1-3/4 C flour 1/2 cup sugar 1 TBSP baking powder 1/2 tsp baking soda 1/4 tsp salt 1/2 cup shredded zucchini 2 large eggs 1/2 cup salted butter, melted 1/2...
10 thin slices prosciutto 2-1/2 cups heavy cream 5 cups cooked (al dente) ditalini pasta sea salt freshly ground black pepper 6 oz Brie, cut into small cubes 1/3 cup...
Campus had largest incoming class since 1979
This is quite a cash grab by La Crosse's Mayor. Tim Kabat shocked those working in the local tourism industry when he decided the city should get more of the...
(AP) Two Republican legislators say they'll try again this session to overhaul Wisconsin's drunken driving laws. Rep. Jim Ott of Mequon and Sen. Alberta Darling of River Hills say they plan to introduce bills that would criminalize first-time offenses for drivers with high blood alcohol percentages; require first-time offenders to appear in court; make a third conviction a felony; establish mandatory minimum sentences for drunken drivers that cause injuries or death; and require police to seize drunken drivers' cars beginning with a third-time offense.
The package closely mirrors bills Ott and Darling pushed during the last session. None of those proposals got a vote after fiscal estimates showed they would have cost the state tens of millions of dollars.
Ott says those estimates were unrealistic.
(AP) The University of Minnesota plans to review the cost of tuition for out-of-state residents. The university dropped its nonresident tuition four years ago to attract more undergraduates from elsewhere. It is now the cheapest school in the Big Ten for those students, but it's the fourth-most-expensive for residents.
The number of nonresident students has swelled since 2007 from nearly 8 percent to more than 17 percent. Meanwhile, the percentage of resident students dipped slightly and the number of students from reciprocity states such as Wisconsin shrank.
University President Eric Kaler says it's probably a good time to look at nonresident tuition and whether it needs to be changed. He says the university first needs to study how sensitive out-of-state students are to price.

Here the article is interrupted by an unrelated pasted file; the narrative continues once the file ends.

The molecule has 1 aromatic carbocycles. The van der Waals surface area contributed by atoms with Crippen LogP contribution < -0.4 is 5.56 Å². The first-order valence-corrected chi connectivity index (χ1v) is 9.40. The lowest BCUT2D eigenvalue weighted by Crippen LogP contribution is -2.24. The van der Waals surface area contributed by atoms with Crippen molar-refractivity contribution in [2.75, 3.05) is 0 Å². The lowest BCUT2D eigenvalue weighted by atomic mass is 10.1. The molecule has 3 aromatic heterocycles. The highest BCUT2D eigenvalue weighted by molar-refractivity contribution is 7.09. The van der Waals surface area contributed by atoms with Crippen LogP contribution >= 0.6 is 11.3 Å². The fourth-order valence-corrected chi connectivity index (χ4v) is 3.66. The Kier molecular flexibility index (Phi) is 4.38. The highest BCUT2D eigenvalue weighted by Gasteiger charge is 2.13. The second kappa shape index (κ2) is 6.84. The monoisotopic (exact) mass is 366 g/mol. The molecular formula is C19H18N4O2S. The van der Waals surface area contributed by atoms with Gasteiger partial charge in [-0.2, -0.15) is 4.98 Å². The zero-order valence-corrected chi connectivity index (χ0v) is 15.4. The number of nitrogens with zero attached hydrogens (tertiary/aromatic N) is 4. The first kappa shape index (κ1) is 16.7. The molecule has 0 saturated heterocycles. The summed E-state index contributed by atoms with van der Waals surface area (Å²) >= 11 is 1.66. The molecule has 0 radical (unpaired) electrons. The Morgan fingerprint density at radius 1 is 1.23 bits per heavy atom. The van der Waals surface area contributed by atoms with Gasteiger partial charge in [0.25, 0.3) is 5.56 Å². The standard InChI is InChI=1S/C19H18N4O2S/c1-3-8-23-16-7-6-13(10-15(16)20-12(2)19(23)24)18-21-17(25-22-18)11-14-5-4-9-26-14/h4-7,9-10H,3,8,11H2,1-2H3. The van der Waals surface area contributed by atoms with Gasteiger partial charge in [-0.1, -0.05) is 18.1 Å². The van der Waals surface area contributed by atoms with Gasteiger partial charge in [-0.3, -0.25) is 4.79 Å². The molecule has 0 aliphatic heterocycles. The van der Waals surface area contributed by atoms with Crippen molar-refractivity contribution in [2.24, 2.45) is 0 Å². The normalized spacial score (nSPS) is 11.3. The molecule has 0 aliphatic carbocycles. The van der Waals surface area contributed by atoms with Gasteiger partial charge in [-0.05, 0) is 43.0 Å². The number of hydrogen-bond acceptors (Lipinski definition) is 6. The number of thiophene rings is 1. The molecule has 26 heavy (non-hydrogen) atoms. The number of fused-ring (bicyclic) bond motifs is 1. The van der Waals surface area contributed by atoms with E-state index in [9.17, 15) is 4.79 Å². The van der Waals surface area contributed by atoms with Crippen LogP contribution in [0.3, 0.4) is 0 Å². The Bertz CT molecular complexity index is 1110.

(AP) Attorney General J.B. Van Hollen wants to make ending child trafficking a priority in the next year. He says he wants to hire five full-time employees, including three special agents and two criminal analysts, who would work to fight child sex trafficking.
In addition, he wants to hold more training for law enforcement, prosecutors, and victim and witness coordinators and to work with lawmakers to draft human trafficking-related legislation. Van Hollen asked for more than $900,000 in his department's two-year budget request.
Gov. Scott Walker's spokesman Cullen Werwie said the governor's office is reviewing it. Van Hollen's spokeswoman Dana Brueck says the department doesn't have statistics on the scope of the problem in Wisconsin. But she says it would naive to think it isn't happening.
Recent State Senate candidate Bill Feehan has launched a campaign for mayor of La Crosse. Feehan was the Republican nominee against Jennifer Shilling in the 32nd District Senate election this fall. He told a group of supporters at the Radisson on Saturday that people have urged him to run for mayor on the April ballot. Feehan lists his top priorities as public safety, economic growth, and reducing property taxes. He believes that his Senate campaign will help him with name recognition in a field of about a dozen candidates for mayor.